The Children’s Commissioner has taken the Home Affairs Minister to court, arguing that the way that Greenfields secure unit is being used for some young people charged with crimes is breaching human rights.
Deborah McMillan says that the way the law is set up means that some young people accused of less serious crimes are being sent to the ‘secure’ facility after being charged, with Centeniers effectively prevented from sending them to a 'non-secure' alternative, like a residential children's home.
But the Minister and Government strongly deny infringing the rights of children and young people, with the Attorney General arguing that very few children had been placed on remand at Greenfields in recent years and that the Children's Commissioner's suggestion that Centeniers are technically bound to breach human rights was "farcical and fanciful".
Advocate Darry Robinson appeared on behalf of Mrs McMillan to argue her case before Royal Court Commissioner Sir William Bailhache on Friday.
Advocate Robinson explained that the Children's Commissioner wanted a declaration from the Royal Court that Article 36 of the Police Procedures and Criminal Evidence Law 2003 - which relates to the duties of a Centenier after an individual is charged with an offence - was incompatible with Articles 8 and 5 of the European Convention on Human Rights, which deal with respect for private and family life, and the right to liberty and security respectively.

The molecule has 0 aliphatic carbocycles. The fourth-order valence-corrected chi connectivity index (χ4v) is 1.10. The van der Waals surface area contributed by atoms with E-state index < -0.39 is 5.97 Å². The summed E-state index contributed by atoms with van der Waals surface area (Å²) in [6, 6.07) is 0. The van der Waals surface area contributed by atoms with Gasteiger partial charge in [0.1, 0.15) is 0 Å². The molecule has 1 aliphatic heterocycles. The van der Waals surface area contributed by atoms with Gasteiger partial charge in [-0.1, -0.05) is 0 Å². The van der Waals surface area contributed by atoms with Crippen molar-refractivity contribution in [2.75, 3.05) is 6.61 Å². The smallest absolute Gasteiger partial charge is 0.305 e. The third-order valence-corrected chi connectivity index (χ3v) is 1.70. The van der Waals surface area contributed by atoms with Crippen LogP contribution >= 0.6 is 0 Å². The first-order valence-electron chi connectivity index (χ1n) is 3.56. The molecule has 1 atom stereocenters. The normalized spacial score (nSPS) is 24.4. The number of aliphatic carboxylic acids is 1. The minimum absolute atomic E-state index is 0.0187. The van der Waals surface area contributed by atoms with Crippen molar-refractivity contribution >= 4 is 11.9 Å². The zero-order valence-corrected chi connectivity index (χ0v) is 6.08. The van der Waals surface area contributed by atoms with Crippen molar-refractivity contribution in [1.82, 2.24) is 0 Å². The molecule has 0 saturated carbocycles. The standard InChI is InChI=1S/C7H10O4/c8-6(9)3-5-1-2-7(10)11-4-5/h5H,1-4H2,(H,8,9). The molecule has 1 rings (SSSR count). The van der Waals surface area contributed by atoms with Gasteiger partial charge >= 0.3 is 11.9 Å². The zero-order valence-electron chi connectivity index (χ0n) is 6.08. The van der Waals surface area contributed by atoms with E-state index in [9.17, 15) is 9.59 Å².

Pictured: Advocate Darry Robinson presented the Children's Commissioner's application.
Under the current law, Advocate Robinson said that the Centenier is compelled to transfer a child or young person who is charged with an offence but denied bail to 'secure accommodation' provided by the Government, save where is “impracticable” to do so or secure accommodation is not available, in which case the child must remain in police custody pending their appearance before the Youth/Magistrates Court.
Advocate Robinson said that the Attorney General's position that the 2003 law was compliant with human rights gave rise to the "suggestion... that the Centenier is getting it wrong."
He argued, however, that the guidance given to Centeniers in how to exercise their duties was the issue.
He said he didn’t intend to criticise Centeniers, whom he said were in an “untenable position” with their hands tied because of the wording of the guidance.
Pictured: Advocate Robinson said there was “no middle ground” for a centenier to place a child or young person in the care of the Children’s Minister in a non-secure accommodation.
Advocate Robinson explained that there was “no middle ground” or “alternative” for a Centenier to place a child or young person in the care of the Children’s Minister in a non-secure accommodation.
He said the incompatibility in the law arose from the fact the Centenier was forced, within the legislation, to consider bail first and then secure accommodation.
“It doesn’t work, it’s unlawful,” he said.